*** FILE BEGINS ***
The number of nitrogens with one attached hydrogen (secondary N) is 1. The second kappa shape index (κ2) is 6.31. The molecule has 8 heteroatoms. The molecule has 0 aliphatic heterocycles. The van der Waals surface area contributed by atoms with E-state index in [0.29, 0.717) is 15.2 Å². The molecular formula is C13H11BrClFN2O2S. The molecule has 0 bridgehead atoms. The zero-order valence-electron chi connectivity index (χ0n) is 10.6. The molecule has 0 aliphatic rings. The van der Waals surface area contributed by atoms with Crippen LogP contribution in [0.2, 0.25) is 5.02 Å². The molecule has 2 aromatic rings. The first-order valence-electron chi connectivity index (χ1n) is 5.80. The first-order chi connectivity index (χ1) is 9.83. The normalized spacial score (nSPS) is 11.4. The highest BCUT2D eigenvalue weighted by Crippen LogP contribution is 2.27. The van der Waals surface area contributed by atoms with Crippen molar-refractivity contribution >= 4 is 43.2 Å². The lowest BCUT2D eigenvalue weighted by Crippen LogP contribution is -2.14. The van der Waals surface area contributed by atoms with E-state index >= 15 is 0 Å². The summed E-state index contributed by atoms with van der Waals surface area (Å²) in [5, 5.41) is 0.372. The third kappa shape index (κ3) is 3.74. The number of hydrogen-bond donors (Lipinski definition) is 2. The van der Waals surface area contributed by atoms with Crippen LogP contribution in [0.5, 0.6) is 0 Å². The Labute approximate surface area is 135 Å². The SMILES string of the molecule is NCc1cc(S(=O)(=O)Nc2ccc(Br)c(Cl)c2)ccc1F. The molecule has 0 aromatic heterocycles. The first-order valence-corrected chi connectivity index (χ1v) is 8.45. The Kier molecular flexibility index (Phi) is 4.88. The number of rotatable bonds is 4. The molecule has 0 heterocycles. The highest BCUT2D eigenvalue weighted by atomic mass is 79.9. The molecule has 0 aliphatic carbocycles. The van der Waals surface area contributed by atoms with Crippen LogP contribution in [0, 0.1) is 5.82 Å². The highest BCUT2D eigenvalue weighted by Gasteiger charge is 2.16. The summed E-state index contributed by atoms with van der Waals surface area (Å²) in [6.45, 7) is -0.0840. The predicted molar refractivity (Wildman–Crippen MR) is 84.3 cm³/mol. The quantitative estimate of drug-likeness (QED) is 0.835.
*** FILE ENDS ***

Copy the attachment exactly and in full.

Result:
The number of nitrogens with one attached hydrogen (secondary N) is 1. The second kappa shape index (κ2) is 6.31. The molecule has 8 heteroatoms. The molecule has 0 aliphatic heterocycles. The van der Waals surface area contributed by atoms with E-state index in [0.29, 0.717) is 15.2 Å². The molecular formula is C13H11BrClFN2O2S. The molecule has 0 bridgehead atoms. The zero-order valence-electron chi connectivity index (χ0n) is 10.6. The molecule has 0 aliphatic rings. The van der Waals surface area contributed by atoms with Crippen LogP contribution in [0.2, 0.25) is 5.02 Å². The molecule has 2 aromatic rings. The first-order valence-electron chi connectivity index (χ1n) is 5.80. The first-order chi connectivity index (χ1) is 9.83. The normalized spacial score (nSPS) is 11.4. The highest BCUT2D eigenvalue weighted by Crippen LogP contribution is 2.27. The van der Waals surface area contributed by atoms with Crippen molar-refractivity contribution >= 4 is 43.2 Å². The lowest BCUT2D eigenvalue weighted by Crippen LogP contribution is -2.14. The van der Waals surface area contributed by atoms with E-state index >= 15 is 0 Å². The summed E-state index contributed by atoms with van der Waals surface area (Å²) in [5, 5.41) is 0.372. The third kappa shape index (κ3) is 3.74. The number of hydrogen-bond donors (Lipinski definition) is 2. The van der Waals surface area contributed by atoms with Crippen LogP contribution in [0.5, 0.6) is 0 Å². The Labute approximate surface area is 135 Å². The SMILES string of the molecule is NCc1cc(S(=O)(=O)Nc2ccc(Br)c(Cl)c2)ccc1F. The molecule has 0 aromatic heterocycles. The first-order valence-corrected chi connectivity index (χ1v) is 8.45. The Kier molecular flexibility index (Phi) is 4.88. The number of rotatable bonds is 4. The molecule has 0 heterocycles. The highest BCUT2D eigenvalue weighted by atomic mass is 79.9. The molecule has 0 aliphatic carbocycles. The van der Waals surface area contributed by atoms with Crippen LogP contribution in [0, 0.1) is 5.82 Å². The highest BCUT2D eigenvalue weighted by Gasteiger charge is 2.16. The summed E-state index contributed by atoms with van der Waals surface area (Å²) in [6.45, 7) is -0.0840. The predicted molar refractivity (Wildman–Crippen MR) is 84.3 cm³/mol. The quantitative estimate of drug-likeness (QED) is 0.835.